26 Apr Semblance, Appearance and Disappearance: Critical Strategies in the Work of Gerhard Richter and Other Contemporary Artists
Regents’ Lecturer Armin Zweite
Monday, April 26 / 5:30 PM
Richter once said: “I don’t mistrust reality, of which I know next to nothing. I mistrust the picture of reality conveyed to us by our senses, which is imperfect and circuitous.” The problem is compounded by modern scientific imaging techniques used to configure scanned data from sub-atomic matter into “images” which are not mimetic and do not “show” existing forms. In “Silikat,” “Strontium” and similar works, Richter investigates the conditions and possibility of visibility in the age of modern science. In discussing these works, Zweite concludes that the aesthetic dream of the past – i.e. the confidence that all things communicate themselves visually through their physiognomic signatures – has lost its promise. Both scientists and artists now venture into spheres that can only be understood as spheres of “real transcendence.”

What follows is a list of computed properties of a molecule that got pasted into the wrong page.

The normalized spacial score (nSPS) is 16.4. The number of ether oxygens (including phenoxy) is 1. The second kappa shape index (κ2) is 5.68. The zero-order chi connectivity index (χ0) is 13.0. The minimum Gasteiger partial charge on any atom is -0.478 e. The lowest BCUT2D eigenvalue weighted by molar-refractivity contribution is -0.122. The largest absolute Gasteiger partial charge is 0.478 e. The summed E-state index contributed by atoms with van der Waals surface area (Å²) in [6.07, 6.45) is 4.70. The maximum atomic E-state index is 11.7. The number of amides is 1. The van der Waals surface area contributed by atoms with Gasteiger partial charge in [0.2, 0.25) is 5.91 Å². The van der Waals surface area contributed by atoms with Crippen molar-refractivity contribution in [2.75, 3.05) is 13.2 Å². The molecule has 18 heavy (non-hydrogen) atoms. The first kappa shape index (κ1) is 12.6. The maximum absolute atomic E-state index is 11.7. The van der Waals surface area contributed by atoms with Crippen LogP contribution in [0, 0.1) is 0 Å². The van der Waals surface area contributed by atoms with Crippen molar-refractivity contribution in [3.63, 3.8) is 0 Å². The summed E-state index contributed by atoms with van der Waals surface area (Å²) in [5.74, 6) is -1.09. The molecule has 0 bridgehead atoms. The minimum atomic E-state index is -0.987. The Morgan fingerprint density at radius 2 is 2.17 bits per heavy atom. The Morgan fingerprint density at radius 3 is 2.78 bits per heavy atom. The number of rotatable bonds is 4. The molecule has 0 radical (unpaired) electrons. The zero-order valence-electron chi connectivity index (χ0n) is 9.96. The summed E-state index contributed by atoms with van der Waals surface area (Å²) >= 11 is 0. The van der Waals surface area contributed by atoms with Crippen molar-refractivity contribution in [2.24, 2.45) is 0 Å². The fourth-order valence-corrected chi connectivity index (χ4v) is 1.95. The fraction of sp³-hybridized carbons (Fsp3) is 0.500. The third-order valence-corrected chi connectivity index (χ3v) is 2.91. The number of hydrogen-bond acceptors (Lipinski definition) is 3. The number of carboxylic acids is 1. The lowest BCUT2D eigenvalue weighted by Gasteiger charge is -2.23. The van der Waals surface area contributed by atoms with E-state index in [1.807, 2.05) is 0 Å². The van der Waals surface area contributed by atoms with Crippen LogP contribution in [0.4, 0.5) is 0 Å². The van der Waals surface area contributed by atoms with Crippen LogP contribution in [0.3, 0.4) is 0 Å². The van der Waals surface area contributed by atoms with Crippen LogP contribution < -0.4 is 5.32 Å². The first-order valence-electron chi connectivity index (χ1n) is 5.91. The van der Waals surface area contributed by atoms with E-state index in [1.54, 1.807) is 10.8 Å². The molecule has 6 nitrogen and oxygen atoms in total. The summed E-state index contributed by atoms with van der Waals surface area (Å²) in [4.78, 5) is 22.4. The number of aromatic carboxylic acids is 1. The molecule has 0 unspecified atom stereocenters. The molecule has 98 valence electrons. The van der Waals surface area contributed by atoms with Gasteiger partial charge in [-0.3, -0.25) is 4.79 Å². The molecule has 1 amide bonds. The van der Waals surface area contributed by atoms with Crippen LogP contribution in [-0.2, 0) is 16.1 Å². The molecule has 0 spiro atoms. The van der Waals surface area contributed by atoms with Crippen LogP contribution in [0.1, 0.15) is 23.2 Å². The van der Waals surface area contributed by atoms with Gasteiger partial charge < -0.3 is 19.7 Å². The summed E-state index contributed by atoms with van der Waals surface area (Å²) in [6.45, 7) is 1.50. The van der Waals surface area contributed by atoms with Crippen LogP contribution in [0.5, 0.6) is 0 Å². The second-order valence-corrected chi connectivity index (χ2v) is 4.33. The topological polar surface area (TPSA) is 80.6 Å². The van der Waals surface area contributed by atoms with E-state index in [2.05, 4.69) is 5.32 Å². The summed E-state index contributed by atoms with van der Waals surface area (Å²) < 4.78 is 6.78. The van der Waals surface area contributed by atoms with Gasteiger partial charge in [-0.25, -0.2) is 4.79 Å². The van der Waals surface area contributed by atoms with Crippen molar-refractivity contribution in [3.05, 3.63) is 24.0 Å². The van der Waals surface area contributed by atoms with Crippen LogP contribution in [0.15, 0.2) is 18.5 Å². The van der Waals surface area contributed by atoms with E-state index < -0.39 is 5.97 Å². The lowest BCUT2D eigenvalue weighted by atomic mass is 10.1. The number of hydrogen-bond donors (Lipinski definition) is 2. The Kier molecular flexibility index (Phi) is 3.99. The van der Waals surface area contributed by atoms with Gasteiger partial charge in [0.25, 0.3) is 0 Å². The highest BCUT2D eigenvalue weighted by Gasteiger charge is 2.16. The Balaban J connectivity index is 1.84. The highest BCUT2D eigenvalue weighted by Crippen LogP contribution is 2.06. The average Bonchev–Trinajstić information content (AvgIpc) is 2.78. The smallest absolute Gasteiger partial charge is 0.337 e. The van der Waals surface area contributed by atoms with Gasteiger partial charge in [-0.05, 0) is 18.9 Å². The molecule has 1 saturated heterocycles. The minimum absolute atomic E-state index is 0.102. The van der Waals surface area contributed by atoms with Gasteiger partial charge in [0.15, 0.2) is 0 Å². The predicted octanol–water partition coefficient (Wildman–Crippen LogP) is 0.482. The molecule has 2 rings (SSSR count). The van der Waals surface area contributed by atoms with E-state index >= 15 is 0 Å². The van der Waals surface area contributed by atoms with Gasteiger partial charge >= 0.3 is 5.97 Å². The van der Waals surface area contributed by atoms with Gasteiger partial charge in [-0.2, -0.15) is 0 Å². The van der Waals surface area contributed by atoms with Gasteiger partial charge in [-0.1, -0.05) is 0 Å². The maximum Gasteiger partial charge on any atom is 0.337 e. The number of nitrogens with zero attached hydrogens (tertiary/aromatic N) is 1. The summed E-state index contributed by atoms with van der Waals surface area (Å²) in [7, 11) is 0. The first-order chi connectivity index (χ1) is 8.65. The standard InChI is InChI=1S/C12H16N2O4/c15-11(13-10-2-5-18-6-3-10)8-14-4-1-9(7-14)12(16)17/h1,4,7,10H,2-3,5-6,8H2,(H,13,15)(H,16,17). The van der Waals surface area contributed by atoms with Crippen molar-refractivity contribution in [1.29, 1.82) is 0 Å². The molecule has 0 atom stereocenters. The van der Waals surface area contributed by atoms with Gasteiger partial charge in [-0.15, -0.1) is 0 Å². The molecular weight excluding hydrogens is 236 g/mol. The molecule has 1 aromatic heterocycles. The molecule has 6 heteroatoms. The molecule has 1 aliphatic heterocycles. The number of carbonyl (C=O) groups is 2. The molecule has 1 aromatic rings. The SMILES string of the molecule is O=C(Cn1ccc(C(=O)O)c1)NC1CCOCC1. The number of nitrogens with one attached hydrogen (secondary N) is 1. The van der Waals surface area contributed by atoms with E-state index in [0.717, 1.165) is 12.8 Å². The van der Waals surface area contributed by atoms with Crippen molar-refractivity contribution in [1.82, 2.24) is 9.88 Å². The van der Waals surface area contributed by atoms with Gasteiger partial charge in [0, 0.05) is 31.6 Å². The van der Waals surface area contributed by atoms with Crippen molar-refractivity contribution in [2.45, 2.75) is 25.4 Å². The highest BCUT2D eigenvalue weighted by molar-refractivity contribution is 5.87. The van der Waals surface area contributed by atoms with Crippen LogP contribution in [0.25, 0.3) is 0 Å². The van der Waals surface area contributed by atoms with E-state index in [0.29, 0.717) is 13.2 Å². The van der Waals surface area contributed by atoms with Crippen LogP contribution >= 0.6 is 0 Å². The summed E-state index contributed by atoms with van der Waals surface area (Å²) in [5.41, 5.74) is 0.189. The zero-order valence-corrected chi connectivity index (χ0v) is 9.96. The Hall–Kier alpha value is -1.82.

Regents’ Lecturer Prof. Zweite emerged in his long tenure at the helm of Lenbachhaus, Munich, the Düsseldorf Art Museum and Museum Brandhorst, Munich, as one of the most distinguished museum directors of his generation. A leading figure in introducing living, contemporary art to Germany through the acquisition of works by Beuys, Richter, Serra, Rebecca Horn and many others, he also is a brilliant exhibition curator and art critic, as evidenced by his long publication list of more than 20 books and catalogues, complete with substantial critical texts.
Sponsored by UCSB Arts & Lectures, the Departments of Art and History of Art and Architecture, the University Art Museum and the IHC.